Welcome to Silverdale, WA
In 1841, the American expedition led by Lt. Charles Wilkes explored the area now known as Silverdale, WA. Dyes Inlet was named after the expeditions's taxidermist, Mr. John William Dyes.
The area remained virtually unexplored until 1854 when loggers arrived and began operations along the vast shorelines. The lumbermen soon expanded their operations into the valleys, building roads that ran inland. The logging headquarters were easy to spot, with their floating bunkhouses moored along the shoreline. Chinese cooks prepared the meals, and the women and children often shared the barges with the men.
By the 1880's, the timber industry had removed most of the prime trees. Scandinavian immigrants, lured to the western United States by stories of inexpensive land, began pulling and burning the remaining stumps. The farmers' crop thrived in this fertile and productive soil, and families began to settle in the area.
These immigrants turned out to be excellent farmers and were soon hauling their surplus crops to the Bremerton and Seattle markets. This led to the formation of the Farmer's Cooperative in 1887. The Silverdale Dock became an important center of operations and was soon surrounded by hotels, stores and fraternal lodges. Some of these historical structures are still standing, including the building that houses the Kitsap County Historical Society's central museum. Built in 1919, the structure housed Silverdale State Bank, with a drugstore and a butcher shop attached. Today, the museum displays a wide variety of exhibits, including pioneer implements, furniture, clothing, toys, Indian artifacts and an array of other local historical artifacts.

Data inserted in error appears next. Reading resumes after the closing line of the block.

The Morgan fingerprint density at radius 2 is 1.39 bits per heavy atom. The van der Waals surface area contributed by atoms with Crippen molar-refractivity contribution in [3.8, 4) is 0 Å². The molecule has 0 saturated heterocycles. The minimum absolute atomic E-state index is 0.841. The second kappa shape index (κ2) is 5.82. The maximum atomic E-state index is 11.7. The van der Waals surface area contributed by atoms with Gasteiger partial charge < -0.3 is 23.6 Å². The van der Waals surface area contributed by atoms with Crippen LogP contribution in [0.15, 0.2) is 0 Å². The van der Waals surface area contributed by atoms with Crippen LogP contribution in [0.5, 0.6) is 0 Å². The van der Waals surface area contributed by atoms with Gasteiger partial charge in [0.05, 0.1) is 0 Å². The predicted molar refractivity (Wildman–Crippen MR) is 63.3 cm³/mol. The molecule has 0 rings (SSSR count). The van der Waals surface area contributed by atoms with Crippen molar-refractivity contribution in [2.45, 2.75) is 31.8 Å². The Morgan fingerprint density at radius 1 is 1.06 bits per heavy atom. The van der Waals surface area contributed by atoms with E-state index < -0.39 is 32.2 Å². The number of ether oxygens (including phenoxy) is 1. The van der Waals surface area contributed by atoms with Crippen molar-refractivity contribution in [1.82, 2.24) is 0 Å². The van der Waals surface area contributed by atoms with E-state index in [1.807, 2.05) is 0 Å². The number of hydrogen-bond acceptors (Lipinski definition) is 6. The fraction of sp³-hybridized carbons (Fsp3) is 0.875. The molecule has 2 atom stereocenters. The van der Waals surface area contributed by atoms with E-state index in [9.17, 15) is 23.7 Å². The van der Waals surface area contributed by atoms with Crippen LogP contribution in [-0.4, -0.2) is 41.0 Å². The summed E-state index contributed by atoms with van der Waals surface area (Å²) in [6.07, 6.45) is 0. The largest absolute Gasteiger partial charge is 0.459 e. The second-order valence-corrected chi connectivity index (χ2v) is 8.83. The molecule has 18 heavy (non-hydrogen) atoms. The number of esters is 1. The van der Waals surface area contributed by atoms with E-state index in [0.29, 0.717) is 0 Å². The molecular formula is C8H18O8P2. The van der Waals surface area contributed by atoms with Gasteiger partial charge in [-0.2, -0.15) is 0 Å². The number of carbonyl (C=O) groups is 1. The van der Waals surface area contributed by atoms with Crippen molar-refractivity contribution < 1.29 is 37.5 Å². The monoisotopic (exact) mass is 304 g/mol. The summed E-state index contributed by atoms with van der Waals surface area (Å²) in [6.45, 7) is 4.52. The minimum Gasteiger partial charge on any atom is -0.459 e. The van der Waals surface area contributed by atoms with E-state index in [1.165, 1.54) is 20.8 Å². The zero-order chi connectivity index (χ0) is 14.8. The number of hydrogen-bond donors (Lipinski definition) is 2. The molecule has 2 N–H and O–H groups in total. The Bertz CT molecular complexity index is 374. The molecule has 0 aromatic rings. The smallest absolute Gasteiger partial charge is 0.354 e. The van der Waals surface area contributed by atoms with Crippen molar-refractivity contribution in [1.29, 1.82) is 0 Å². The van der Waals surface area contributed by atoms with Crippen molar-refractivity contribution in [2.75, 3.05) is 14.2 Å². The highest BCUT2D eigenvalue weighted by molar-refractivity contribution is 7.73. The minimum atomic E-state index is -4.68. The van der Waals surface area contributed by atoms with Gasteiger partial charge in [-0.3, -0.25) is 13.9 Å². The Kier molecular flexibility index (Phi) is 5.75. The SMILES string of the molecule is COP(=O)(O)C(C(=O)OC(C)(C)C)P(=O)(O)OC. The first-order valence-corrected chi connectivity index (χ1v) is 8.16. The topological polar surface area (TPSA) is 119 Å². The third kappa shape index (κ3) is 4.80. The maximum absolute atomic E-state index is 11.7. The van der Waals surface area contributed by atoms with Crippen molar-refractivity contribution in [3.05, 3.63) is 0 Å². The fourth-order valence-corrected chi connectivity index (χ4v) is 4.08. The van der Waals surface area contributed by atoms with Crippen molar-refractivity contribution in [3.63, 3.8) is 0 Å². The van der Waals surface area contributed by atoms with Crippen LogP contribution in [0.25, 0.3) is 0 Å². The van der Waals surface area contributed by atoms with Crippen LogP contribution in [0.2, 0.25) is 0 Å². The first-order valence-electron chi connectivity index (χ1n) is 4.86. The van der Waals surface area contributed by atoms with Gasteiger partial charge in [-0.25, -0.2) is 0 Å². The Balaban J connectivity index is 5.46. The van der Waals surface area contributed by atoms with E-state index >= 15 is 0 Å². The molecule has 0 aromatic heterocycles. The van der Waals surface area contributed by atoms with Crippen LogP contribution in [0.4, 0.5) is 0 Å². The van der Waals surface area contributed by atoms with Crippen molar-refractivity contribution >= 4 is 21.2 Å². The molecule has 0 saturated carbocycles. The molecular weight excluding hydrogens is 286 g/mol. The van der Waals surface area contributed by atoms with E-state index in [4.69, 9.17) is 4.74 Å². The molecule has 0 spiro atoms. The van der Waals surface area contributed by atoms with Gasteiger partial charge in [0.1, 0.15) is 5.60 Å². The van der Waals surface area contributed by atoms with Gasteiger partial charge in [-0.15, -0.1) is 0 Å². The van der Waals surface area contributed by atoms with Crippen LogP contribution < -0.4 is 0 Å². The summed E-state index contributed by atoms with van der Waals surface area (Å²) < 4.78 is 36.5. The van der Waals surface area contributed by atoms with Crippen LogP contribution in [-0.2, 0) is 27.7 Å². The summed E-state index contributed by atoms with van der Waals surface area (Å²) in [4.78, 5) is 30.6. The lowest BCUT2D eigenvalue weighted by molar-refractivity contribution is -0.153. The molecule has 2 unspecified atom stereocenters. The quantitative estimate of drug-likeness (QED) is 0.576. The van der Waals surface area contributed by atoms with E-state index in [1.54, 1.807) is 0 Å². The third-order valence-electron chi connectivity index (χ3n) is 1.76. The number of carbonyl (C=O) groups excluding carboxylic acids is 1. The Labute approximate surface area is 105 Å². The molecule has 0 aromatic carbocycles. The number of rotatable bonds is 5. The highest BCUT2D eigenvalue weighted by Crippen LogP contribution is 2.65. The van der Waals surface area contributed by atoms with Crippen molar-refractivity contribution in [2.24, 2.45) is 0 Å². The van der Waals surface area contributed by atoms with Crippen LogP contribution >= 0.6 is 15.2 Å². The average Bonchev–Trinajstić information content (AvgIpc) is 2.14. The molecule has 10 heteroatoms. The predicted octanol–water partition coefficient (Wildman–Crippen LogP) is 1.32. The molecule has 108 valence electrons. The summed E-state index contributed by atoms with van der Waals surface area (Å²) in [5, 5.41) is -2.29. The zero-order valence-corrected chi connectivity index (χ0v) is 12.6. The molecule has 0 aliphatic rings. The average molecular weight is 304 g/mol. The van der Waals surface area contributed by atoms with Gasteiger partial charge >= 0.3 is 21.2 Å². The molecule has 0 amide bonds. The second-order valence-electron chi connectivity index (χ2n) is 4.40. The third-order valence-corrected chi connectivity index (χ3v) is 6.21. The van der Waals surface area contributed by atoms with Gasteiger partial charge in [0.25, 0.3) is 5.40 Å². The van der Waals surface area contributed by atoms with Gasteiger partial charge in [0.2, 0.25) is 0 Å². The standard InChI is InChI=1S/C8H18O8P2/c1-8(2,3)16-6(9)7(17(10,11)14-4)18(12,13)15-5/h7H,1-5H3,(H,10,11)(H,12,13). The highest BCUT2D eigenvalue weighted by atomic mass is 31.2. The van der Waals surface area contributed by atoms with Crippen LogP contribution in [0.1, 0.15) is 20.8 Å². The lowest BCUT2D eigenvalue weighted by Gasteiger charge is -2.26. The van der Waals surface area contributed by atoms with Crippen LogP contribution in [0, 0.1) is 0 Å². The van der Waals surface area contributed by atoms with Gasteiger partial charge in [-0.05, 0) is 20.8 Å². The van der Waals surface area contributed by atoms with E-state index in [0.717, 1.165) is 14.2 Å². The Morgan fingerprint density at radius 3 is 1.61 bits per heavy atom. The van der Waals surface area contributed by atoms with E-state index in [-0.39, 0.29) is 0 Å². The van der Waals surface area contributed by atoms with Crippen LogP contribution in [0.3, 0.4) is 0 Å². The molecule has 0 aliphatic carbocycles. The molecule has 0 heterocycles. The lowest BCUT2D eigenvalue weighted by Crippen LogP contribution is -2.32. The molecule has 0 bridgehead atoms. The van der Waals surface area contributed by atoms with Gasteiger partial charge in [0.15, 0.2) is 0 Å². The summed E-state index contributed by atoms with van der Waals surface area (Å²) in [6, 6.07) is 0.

Economic depressions have had little effect on Silverdale over the years. The farmer's co-op provided a successful, local livelihood, and young people found employment at the Naval shipyard in Bremerton, commuting back and forth on the boats of the Mosquito fleet. Only a few pilings remain today to remind us of this once flourishing passenger ferry service in and out of Silverdale. The new Silverdale Pier opened at the same location in 1987.
The U.S. Navy's 1971 announcement that it would be building its Trident Submarine Base at nearby Bangor caused quite a stir in the community. Some residents sold properties for what they considered an inflated rate, only to watch their neighbors hold on for another year or two and become wealthy overnite. Familiar landmarks began to disappear, and family properties were sold. New schools were built and bulldozers made room for housing developments. Silverdale and the surrounding area began an exciting transition. Just as exciting, perhaps, as when the Swedish immigrant stepped ashore from a rowboat and admired the beautiful yet rugged wilderness in the 1890's, knowing that this was a very special place (Courtesy of the Kitsap County Historical Society).